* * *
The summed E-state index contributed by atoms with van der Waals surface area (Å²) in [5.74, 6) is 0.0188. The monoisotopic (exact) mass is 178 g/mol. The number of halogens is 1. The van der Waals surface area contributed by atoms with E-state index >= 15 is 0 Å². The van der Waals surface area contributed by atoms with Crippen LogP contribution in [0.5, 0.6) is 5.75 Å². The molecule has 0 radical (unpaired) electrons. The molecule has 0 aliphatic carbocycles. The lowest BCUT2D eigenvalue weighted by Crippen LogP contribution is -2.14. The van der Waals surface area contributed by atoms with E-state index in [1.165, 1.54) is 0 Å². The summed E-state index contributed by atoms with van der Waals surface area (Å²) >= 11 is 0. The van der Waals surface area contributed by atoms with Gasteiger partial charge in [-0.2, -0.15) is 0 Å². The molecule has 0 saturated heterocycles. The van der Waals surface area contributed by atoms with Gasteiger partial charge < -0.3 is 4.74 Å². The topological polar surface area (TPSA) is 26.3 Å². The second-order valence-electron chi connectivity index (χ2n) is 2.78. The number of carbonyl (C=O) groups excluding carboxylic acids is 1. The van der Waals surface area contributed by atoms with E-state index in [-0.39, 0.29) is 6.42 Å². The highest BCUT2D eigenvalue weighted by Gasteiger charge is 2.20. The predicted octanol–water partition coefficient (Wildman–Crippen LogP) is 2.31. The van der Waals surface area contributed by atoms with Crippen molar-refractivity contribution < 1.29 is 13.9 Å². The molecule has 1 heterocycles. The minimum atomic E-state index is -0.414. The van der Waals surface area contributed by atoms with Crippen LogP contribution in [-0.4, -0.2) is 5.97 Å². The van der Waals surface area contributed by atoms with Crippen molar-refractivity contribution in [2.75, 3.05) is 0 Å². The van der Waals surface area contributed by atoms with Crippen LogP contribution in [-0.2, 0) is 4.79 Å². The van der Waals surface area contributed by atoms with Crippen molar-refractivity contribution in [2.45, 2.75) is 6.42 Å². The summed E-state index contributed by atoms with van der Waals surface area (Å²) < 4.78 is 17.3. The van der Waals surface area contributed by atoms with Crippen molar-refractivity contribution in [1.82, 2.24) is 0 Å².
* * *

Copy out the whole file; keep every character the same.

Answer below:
The summed E-state index contributed by atoms with van der Waals surface area (Å²) in [5.74, 6) is 0.0188. The monoisotopic (exact) mass is 178 g/mol. The number of halogens is 1. The van der Waals surface area contributed by atoms with E-state index >= 15 is 0 Å². The van der Waals surface area contributed by atoms with Crippen LogP contribution in [0.5, 0.6) is 5.75 Å². The molecule has 0 radical (unpaired) electrons. The molecule has 0 aliphatic carbocycles. The lowest BCUT2D eigenvalue weighted by Crippen LogP contribution is -2.14. The van der Waals surface area contributed by atoms with E-state index in [1.165, 1.54) is 0 Å². The summed E-state index contributed by atoms with van der Waals surface area (Å²) >= 11 is 0. The van der Waals surface area contributed by atoms with Gasteiger partial charge in [-0.2, -0.15) is 0 Å². The molecule has 0 saturated heterocycles. The van der Waals surface area contributed by atoms with Gasteiger partial charge < -0.3 is 4.74 Å². The topological polar surface area (TPSA) is 26.3 Å². The second-order valence-electron chi connectivity index (χ2n) is 2.78. The number of carbonyl (C=O) groups excluding carboxylic acids is 1. The van der Waals surface area contributed by atoms with E-state index in [-0.39, 0.29) is 6.42 Å². The highest BCUT2D eigenvalue weighted by Gasteiger charge is 2.20. The predicted octanol–water partition coefficient (Wildman–Crippen LogP) is 2.31. The van der Waals surface area contributed by atoms with Crippen molar-refractivity contribution < 1.29 is 13.9 Å². The molecule has 1 heterocycles. The minimum atomic E-state index is -0.414. The van der Waals surface area contributed by atoms with Crippen LogP contribution in [-0.4, -0.2) is 5.97 Å². The van der Waals surface area contributed by atoms with Crippen molar-refractivity contribution in [2.75, 3.05) is 0 Å². The van der Waals surface area contributed by atoms with Crippen LogP contribution in [-0.2, 0) is 4.79 Å². The van der Waals surface area contributed by atoms with Crippen molar-refractivity contribution in [2.45, 2.75) is 6.42 Å². The summed E-state index contributed by atoms with van der Waals surface area (Å²) < 4.78 is 17.3. The van der Waals surface area contributed by atoms with Crippen molar-refractivity contribution in [1.82, 2.24) is 0 Å².